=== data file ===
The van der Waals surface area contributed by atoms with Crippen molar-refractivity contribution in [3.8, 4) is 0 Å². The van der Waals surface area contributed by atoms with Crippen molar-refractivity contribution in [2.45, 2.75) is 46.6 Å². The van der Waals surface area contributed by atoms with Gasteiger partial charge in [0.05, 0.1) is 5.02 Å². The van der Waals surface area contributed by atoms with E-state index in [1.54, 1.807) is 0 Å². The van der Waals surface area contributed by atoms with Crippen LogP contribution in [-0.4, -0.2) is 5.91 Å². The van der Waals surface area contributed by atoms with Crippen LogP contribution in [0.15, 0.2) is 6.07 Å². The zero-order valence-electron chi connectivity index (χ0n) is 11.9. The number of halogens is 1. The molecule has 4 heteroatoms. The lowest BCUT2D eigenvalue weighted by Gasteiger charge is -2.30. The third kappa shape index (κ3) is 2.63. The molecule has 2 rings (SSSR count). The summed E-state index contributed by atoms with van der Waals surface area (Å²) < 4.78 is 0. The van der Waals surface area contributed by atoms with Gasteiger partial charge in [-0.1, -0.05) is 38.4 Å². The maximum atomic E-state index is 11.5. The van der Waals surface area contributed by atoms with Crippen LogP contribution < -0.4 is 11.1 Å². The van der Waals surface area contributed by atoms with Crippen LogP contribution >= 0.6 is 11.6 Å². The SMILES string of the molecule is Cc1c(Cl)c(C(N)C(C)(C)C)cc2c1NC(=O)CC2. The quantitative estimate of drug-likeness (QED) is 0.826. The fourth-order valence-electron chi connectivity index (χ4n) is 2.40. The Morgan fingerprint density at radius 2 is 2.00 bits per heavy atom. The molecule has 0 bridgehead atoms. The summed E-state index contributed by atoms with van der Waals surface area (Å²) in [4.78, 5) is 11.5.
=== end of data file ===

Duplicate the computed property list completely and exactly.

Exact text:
The van der Waals surface area contributed by atoms with Crippen molar-refractivity contribution in [3.8, 4) is 0 Å². The van der Waals surface area contributed by atoms with Crippen molar-refractivity contribution in [2.45, 2.75) is 46.6 Å². The van der Waals surface area contributed by atoms with Gasteiger partial charge in [0.05, 0.1) is 5.02 Å². The van der Waals surface area contributed by atoms with E-state index in [1.54, 1.807) is 0 Å². The van der Waals surface area contributed by atoms with Crippen LogP contribution in [-0.4, -0.2) is 5.91 Å². The van der Waals surface area contributed by atoms with Crippen LogP contribution in [0.15, 0.2) is 6.07 Å². The zero-order valence-electron chi connectivity index (χ0n) is 11.9. The number of halogens is 1. The molecule has 4 heteroatoms. The lowest BCUT2D eigenvalue weighted by Gasteiger charge is -2.30. The third kappa shape index (κ3) is 2.63. The molecule has 2 rings (SSSR count). The summed E-state index contributed by atoms with van der Waals surface area (Å²) < 4.78 is 0. The van der Waals surface area contributed by atoms with Gasteiger partial charge in [-0.1, -0.05) is 38.4 Å². The maximum atomic E-state index is 11.5. The van der Waals surface area contributed by atoms with Crippen LogP contribution < -0.4 is 11.1 Å². The van der Waals surface area contributed by atoms with Crippen LogP contribution >= 0.6 is 11.6 Å². The SMILES string of the molecule is Cc1c(Cl)c(C(N)C(C)(C)C)cc2c1NC(=O)CC2. The quantitative estimate of drug-likeness (QED) is 0.826. The fourth-order valence-electron chi connectivity index (χ4n) is 2.40. The Morgan fingerprint density at radius 2 is 2.00 bits per heavy atom. The molecule has 0 bridgehead atoms. The summed E-state index contributed by atoms with van der Waals surface area (Å²) in [4.78, 5) is 11.5.